|WIT's World Ecology Report - Vol. 10, No. 4 - Critical Issues in Health and the Environment (WIT, 1998, 16 p.)|
Female Genital Mutilation: Maintaining Culture or Sustaining Women's Right to Health
Widely practiced in many countries in Africa and the Middle East, female genital mutilation (FGM) or female circumcision, involves partial or total removal of the external female genitalia or other injury to the female genital organs whether for cultural or other non-therapeutic reasons. The often crude and painful operations not only deprives victims of sexual feelings, but may also injure them in ultimately life threatening ways.
UNICEF, the United Nations Children's Fund, estimates that 130 million women, most of them in Africa, have undergone genital mutilation. Each year more than 2 million girls undergo the procedure some of them in infancy, the agency says. FGM in a variety of its forms is practiced in Middle Eastern countries: Yemen, Saudi Arabia, Iraq, Jordan, Syria, and Southern Algeria. In Africa it is practiced in the majority of the continent including Kenya, Nigeria, Mali, Ivory Coast, Egypt, Mozambique, and Sudan. Egypt, Ethiopia. Kenya, Nigeria, Somalia and Sudan account for 75% of cases according to UNICEF. In some countries, as many as 95% of girls are affected. In the United States it is estimated that about ten thousand girls are at risk for this practice.
Because of the large number of cases of FGM and some of the deaths it has caused, FGM is now outlawed in some European countries, specifically Britain, France, Sweden, and Switzerland. More than half a dozen African Nations south of the Sahara have now instituted bans which can be enforced with fines and jail sentences. The procedure is barred in Burkina Faso, the Central African Republic, Djibouti, Ghana, Guinea, Senegal and Togo. Some other countries like Uganda frown on it. In North Africa the Egyptian Supreme Court upheld a ban on the practice last year and also ruled that the practice has no place in Islam.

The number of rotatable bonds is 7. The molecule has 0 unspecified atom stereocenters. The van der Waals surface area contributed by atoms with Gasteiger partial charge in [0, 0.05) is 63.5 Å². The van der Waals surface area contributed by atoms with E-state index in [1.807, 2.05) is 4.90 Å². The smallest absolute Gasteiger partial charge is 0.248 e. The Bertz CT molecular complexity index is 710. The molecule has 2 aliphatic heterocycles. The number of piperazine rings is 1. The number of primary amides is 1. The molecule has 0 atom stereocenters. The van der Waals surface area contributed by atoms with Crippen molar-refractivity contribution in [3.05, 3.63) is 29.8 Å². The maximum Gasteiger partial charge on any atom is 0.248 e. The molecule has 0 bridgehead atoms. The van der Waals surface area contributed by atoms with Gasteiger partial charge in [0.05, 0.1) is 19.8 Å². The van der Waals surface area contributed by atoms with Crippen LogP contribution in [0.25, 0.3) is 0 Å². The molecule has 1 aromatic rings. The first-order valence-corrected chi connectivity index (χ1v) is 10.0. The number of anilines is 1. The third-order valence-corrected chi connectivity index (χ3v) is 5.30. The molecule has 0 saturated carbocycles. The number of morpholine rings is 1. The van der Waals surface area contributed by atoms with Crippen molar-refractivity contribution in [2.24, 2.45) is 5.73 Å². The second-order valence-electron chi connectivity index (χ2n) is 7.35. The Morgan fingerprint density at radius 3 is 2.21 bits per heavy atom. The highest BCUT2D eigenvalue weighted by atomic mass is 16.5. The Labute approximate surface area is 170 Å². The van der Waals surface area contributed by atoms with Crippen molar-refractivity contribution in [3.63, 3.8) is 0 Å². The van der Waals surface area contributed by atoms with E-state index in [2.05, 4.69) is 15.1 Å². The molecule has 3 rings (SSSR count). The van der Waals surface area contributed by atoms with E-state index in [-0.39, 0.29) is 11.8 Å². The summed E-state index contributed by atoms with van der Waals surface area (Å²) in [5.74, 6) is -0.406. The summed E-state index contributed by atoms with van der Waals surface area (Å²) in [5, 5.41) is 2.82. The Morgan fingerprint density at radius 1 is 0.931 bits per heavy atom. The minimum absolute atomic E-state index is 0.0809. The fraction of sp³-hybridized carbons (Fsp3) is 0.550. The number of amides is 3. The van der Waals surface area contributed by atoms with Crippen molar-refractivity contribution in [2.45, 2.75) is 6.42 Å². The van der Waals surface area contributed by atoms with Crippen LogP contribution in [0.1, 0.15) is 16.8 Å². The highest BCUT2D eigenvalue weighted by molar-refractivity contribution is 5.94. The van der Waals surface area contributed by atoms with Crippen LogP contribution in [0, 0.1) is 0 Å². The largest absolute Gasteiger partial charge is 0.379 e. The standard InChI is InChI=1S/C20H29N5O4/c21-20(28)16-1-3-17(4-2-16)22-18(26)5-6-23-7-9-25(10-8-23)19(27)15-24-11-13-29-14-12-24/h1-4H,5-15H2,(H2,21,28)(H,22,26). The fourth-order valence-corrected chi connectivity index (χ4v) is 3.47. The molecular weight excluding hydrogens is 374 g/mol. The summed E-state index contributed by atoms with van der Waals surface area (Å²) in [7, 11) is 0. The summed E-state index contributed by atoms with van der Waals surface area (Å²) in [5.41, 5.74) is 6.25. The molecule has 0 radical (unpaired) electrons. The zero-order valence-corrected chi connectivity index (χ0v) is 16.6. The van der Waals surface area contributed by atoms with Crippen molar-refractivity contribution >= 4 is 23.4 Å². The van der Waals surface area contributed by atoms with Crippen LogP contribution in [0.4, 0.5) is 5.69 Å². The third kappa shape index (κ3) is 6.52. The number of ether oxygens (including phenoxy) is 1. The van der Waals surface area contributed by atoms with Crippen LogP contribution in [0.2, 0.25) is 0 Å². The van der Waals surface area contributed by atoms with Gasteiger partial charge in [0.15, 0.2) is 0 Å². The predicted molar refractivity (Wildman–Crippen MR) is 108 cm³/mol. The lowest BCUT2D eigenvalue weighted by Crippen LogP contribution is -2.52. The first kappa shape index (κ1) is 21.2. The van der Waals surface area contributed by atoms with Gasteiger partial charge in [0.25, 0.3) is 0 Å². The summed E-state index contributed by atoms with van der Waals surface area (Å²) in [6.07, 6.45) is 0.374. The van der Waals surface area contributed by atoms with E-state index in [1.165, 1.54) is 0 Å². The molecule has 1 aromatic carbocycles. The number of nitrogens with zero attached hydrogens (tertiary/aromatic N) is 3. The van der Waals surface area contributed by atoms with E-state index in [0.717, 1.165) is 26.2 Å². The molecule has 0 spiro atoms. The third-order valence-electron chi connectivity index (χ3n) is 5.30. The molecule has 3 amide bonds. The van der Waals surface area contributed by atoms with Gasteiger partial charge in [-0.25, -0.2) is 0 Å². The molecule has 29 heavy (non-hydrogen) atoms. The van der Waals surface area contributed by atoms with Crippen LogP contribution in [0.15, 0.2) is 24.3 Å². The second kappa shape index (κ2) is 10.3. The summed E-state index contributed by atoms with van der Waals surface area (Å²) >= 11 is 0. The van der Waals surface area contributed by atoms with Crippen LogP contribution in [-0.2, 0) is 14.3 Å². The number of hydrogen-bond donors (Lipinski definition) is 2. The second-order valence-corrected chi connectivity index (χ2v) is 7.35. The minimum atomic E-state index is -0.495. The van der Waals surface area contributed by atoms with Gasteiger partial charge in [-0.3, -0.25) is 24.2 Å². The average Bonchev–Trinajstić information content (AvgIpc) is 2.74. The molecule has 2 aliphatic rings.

A CROSS-CULTURAL AND CROSS-RELIGIOUS TRADITION
Even though FGM is practiced in mostly Islamic countries, it is not an exclusively Islamic practice. FGM is a cross-cultural and cross-religious ritual. In Africa and the Middle East it is performed by Muslims, Coptic Christians, members of various indigenous groups, Protestants, and Catholics, to name a few.
In various cultures there are many "justifications" for these practices. A girl who is not circumcised is considered "unclean" by local villagers and, therefore' unmarriageable.
One of the most common explanations of FGM is local custom. Women are often heard saying that they are unwilling to change these customs, since they have always, done it this way. Oftentimes the practitioners are kept ignorant of the real implications of FGM, and the extreme health risks that it represents.
Family honor, cleanliness, protection against spells, insurance of virginity and faithfulness to the husband, or simply terrorizing women out of sex are the primary explanations for the practice of FGM.
THE PERILS TO WOMEN'S HEALTH
FGM has often been compared to male circumcision. However, such comparison is misleading. Both practices include the removal of well- functioning parts of the genitalia and are quite unnecessary. Both rituals also serve to perpetuate customs which seek to regulate and keep control over the body and sexuality of the individual. However, FGM is far more drastic and damaging than male circumcision. A more appropriate analogy would be between clitoridectomy and penisdectomy where the entire penis is removed,
The term FGM covers three main varieties of genital mutilation: 1) Named after the Arabic word for the tradition, "Sunna" circumcision consists of the removal of the prepuce and/or the tip of the clitoris. 2) Clitoridectomy ,also referred to as excision, refers to the removal of the entire clitoris (both prepuce and glans), and the removal of the adjacent labia. 3) infibulation also referred to as pharaonic circumcision. This most extreme form, consists of the removal of the clitoris, the adjacent labia (majora and minora), and the joining of the scraped sides of the vulva across the vagina, where they are sewn with catgut or thread. A small opening is kept to allow passage of urine and menstrual blood. An infibulated woman must be cut open to allow intercourse on the wedding night and is closed again afterwards to secure fidelity to the husband.